As increasing numbers of cities, town and counties across the US continue to implement alarm registration and false alarm fines, the wise and enlightened homeowner with a monitored alarm system – hopefully that means you! – needs to make sure your system is registered if that is required. You also need to make sure that you are doing everything you can to avoid false alarms. But alarm registration programs in some jurisdictions are starting to take a bigger bite – as demonstrated by this report from Longview, Texas.
Starting today, residential and business users of burglar alarms in Longview will pay more to renew permits for their systems — and for false alarms. The moves are intended in part to reduce the time officers spend responding to alarms caused by malfunction or misuse of the systems. “We spend a lot of time on false alarms, and the majority of them are because of user error or some kind of malfunction,” said Longview police spokeswoman Kristie Brian.
Higher False Alarm Fees
In December , for example, the vast majority of business and residential alarm calls were false. Of a total 430 calls that month, Brian said, 361 were the result of user error or malfunction. Through Tuesday, a property owner was required to pay $100 per false alarm beginning with the sixth in a 12-month period. Beginning today, the city will charge a fee beginning with the fourth false alarm. The new tiered system levies a $50 fee for the fourth and fifth false alarms each year, $75 for the sixth and seventh and $100 for the eighth and each subsequent offense.
Registration Fee Going Up, Too
The second major change that goes into effect today will increase the cost of the fee charged by the city to renew alarm permits each year. The amended fees will be $50 for a residential system and $100 for a commercial system, up from $10 and $50 respectively. “The law has been that amount for several years,” said Brian. He said the increased fee would only apply when a property owner needs to renew his permit, and there is no need to contact the police department beforehand.
Resident Speaks Out
Eddie Towles, owner of Eddie Towles Phone Center on Gilmer Road, said that while he understands the need to cut down on false alarms, the increased costs could prove a burden for some who rely on alarms. “These are all good and they serve a purpose, but they will hurt small businesses,” Towles said.
It Pays to Have a Good Alarm System
He said the increased fees are especially worrisome for companies that can only afford basic security systems, because the less-expensive systems have a higher chance of sending a false alarm. For instance, a system that only responds to motion and not heat might be triggered by an animal moving in front of the camera. “It is another fee that some will have no problem overcoming and absorbing, but others may,” Towles said.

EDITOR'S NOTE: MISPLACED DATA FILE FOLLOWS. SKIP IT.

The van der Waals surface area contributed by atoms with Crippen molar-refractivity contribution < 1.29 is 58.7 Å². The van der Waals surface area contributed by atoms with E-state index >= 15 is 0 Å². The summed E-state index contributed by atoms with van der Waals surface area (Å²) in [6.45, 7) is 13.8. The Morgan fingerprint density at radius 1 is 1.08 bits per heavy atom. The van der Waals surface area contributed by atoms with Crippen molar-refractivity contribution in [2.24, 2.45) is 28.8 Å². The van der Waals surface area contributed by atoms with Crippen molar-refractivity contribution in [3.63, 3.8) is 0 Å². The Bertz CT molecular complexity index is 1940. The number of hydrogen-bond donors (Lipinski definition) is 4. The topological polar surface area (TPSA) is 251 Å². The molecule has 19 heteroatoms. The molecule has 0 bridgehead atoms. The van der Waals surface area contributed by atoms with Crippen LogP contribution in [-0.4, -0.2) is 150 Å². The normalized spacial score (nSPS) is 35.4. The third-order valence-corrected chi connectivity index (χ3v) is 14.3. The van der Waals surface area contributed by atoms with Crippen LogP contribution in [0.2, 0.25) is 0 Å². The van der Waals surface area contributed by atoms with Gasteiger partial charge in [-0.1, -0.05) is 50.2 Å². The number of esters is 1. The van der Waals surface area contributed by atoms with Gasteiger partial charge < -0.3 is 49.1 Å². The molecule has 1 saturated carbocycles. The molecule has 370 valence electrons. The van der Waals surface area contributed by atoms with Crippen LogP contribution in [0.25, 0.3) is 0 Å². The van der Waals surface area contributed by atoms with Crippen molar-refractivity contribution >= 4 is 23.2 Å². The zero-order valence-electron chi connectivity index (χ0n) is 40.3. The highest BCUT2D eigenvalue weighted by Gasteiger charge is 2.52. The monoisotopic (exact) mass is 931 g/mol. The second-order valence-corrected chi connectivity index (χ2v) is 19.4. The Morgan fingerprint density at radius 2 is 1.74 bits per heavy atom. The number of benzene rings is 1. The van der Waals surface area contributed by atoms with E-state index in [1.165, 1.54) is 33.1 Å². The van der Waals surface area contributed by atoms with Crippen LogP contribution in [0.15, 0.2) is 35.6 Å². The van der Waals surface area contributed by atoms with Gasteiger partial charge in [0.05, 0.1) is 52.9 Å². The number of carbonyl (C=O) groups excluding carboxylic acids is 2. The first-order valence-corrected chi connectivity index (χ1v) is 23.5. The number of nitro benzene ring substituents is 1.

Background on False Alarms
This issue has grown as more people install security systems. In the past decade, the number of security-alarm systems in homes and businesses doubled from about 17 million to 34 million, according to Stan Martin, executive director of the Security Industry Alarm Coalition, a national industry group. The Texas-based coalition formed in 2003 to address the high rate of false alarms. But homeowners often complain that many jurisdictions have implemented alarm registration and false alarm fine laws, but may not have thought through the process very well.
Of course, once your alarm system is registered, your best protection against false alarm fines is to reduce the false alarms themselves. That’s where having advanced features (such as text and email notifications, remote arming/disarming, and video services) can make a tremendous difference in your favor. You also want equipment that is tested and proven for false alarm reduction: demand UL-listed equipment, and be sure to ask your company about CP01 compliance for your system’s ease of use and lower incidence of false alarms (required for alarm system installations in some states).
As the leader in wireless home security and the #1 ranked alarm company in the US, FrontPoint knows all about false alarm reduction. We use GE Security equipment, which meets the most stringent requirements of UL and other organizations. Plus, we’ll help you get your system registered, if required, and then we’ll work with you so your FrontPoint system works – when you need it to.